When NYC feels too rough, it’s only natural to gravitate toward the cuter things on the cityscape. The day that I changed my morning commute so I could pass a puppy daycare center located off the Broadway-Lafayette stop, I knew I had it bad. It’s so tempting to buy (or steal, says this guy) a furry friend to help cope with a stressful lifestyle, and the hundreds of pet stores in NYC make the urge so satiable. But you must rationalize. There are awful things happening in this city to animals every day and buying a pet may contribute to these statistics.
Last year, an NYU student, Amy Stoker, attempted to buy a Klee Kai puppy through humane means—she did not want to give any money to a business associated with a puppy mill. If you aren’t familiar, puppy mills are places that breed dogs in shockingly poor conditions. The Mommy and Daddy dogs at puppy mills are often killed after their “use” and millions of puppies are born each year with severe health and behavioral problems. Amy encountered many dishonest and unfriendly NYC pet storeowners and quickly gave up her search.
In addition to all of these pet store-related issues, New York City has an appalling record of animal abuse. Do not click the following links if you can’t get though those Sarah McLaughlin soundtracked ASPCA commercials. In June 2012, NYC cops busted a Bronx dog-fighting ring, saving 47 dogs from a vicious death. In August, a cop shot a violent dog in the East Village who could have been caught by other means. Earlier this month, the NYPD released disgusting footage of a man brutally kicking a dog in a Harlem elevator. To make matters worse, there is currently no law preventing animal abuse offenders from walking into a pet store and buying another animal. Some hope on this front remains—the City Council is proposing legislation that would require animal shelter to check a registry of convicted animal abusers.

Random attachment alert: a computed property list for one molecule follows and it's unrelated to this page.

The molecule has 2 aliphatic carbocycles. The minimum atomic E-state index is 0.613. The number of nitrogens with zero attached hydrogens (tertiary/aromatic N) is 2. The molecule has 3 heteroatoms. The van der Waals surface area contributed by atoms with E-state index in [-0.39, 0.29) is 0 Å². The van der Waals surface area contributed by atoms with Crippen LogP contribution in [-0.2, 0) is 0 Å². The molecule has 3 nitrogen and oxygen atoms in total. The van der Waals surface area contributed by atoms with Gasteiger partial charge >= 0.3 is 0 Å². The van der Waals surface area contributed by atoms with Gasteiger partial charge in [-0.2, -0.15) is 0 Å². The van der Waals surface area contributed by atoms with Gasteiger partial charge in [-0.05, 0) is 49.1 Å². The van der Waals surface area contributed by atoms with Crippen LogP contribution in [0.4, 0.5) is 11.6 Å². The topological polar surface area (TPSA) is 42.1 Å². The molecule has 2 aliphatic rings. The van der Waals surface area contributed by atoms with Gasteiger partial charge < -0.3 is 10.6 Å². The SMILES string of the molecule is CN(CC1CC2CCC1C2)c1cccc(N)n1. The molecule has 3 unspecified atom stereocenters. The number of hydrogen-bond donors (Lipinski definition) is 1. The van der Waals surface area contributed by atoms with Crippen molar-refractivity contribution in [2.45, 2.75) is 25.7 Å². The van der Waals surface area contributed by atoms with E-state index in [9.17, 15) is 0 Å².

Sean Casey, director of the Sean Casey Animal Rescue (SCAR), is a Brooklyn native who runs a no-kill shelter and takes in approximately 150 dogs a month. In this amazing profile of Sean by Brian Pritchett at The Awl, the Animal Rescuer shares his story of love and compassion for the animals of NYC. He is a modern day superhero. Please read the article—it will restore your hope in humanity and make the previous paragraph less heartbreaking.
There are many other people in the city who are dedicated to the animals of New York like Sean Casey, and with more conscientious pet customers, these dismal statistics can be improved. So, next time you are procrastinating at the Washington Square dog park and you think about the possibility of buying or adopting a dog, I hope this article will help you make an informed and thoughtful decision. This cute face is counting on you.
[Images by the author and courtesy of the Sean Casey Shelter]